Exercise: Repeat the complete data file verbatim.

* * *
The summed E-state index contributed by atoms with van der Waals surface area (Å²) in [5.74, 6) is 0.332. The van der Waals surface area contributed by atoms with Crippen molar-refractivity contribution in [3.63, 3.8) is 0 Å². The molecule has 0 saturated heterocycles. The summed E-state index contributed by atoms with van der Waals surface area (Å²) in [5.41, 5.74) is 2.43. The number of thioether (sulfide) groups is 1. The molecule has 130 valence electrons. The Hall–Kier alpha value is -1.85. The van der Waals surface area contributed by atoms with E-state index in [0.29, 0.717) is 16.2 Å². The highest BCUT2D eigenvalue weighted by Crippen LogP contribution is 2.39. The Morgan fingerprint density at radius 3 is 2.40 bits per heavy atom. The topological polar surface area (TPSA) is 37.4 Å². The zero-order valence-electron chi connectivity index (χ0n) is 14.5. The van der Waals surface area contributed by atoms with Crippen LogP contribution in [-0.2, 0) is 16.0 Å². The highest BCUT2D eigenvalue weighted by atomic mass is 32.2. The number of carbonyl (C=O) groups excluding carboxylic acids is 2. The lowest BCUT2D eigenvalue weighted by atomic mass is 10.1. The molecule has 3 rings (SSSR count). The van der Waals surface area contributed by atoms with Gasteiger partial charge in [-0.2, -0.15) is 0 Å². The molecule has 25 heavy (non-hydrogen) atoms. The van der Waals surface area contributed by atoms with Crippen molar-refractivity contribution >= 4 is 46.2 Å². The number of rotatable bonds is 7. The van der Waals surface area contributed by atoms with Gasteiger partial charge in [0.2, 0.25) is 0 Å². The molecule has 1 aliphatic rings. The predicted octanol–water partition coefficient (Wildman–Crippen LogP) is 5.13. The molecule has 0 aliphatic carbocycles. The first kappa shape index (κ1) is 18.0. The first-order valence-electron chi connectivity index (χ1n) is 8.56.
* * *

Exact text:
The summed E-state index contributed by atoms with van der Waals surface area (Å²) in [5.74, 6) is 0.332. The van der Waals surface area contributed by atoms with Crippen molar-refractivity contribution in [3.63, 3.8) is 0 Å². The molecule has 0 saturated heterocycles. The summed E-state index contributed by atoms with van der Waals surface area (Å²) in [5.41, 5.74) is 2.43. The number of thioether (sulfide) groups is 1. The molecule has 130 valence electrons. The Hall–Kier alpha value is -1.85. The van der Waals surface area contributed by atoms with E-state index in [0.29, 0.717) is 16.2 Å². The highest BCUT2D eigenvalue weighted by Crippen LogP contribution is 2.39. The Morgan fingerprint density at radius 3 is 2.40 bits per heavy atom. The topological polar surface area (TPSA) is 37.4 Å². The zero-order valence-electron chi connectivity index (χ0n) is 14.5. The van der Waals surface area contributed by atoms with Crippen LogP contribution in [-0.2, 0) is 16.0 Å². The highest BCUT2D eigenvalue weighted by atomic mass is 32.2. The number of carbonyl (C=O) groups excluding carboxylic acids is 2. The lowest BCUT2D eigenvalue weighted by atomic mass is 10.1. The molecule has 3 rings (SSSR count). The van der Waals surface area contributed by atoms with Gasteiger partial charge in [-0.2, -0.15) is 0 Å². The molecule has 25 heavy (non-hydrogen) atoms. The van der Waals surface area contributed by atoms with Crippen molar-refractivity contribution >= 4 is 46.2 Å². The number of rotatable bonds is 7. The van der Waals surface area contributed by atoms with Gasteiger partial charge in [0.2, 0.25) is 0 Å². The molecule has 1 aliphatic rings. The predicted octanol–water partition coefficient (Wildman–Crippen LogP) is 5.13. The molecule has 0 aliphatic carbocycles. The first kappa shape index (κ1) is 18.0. The first-order valence-electron chi connectivity index (χ1n) is 8.56.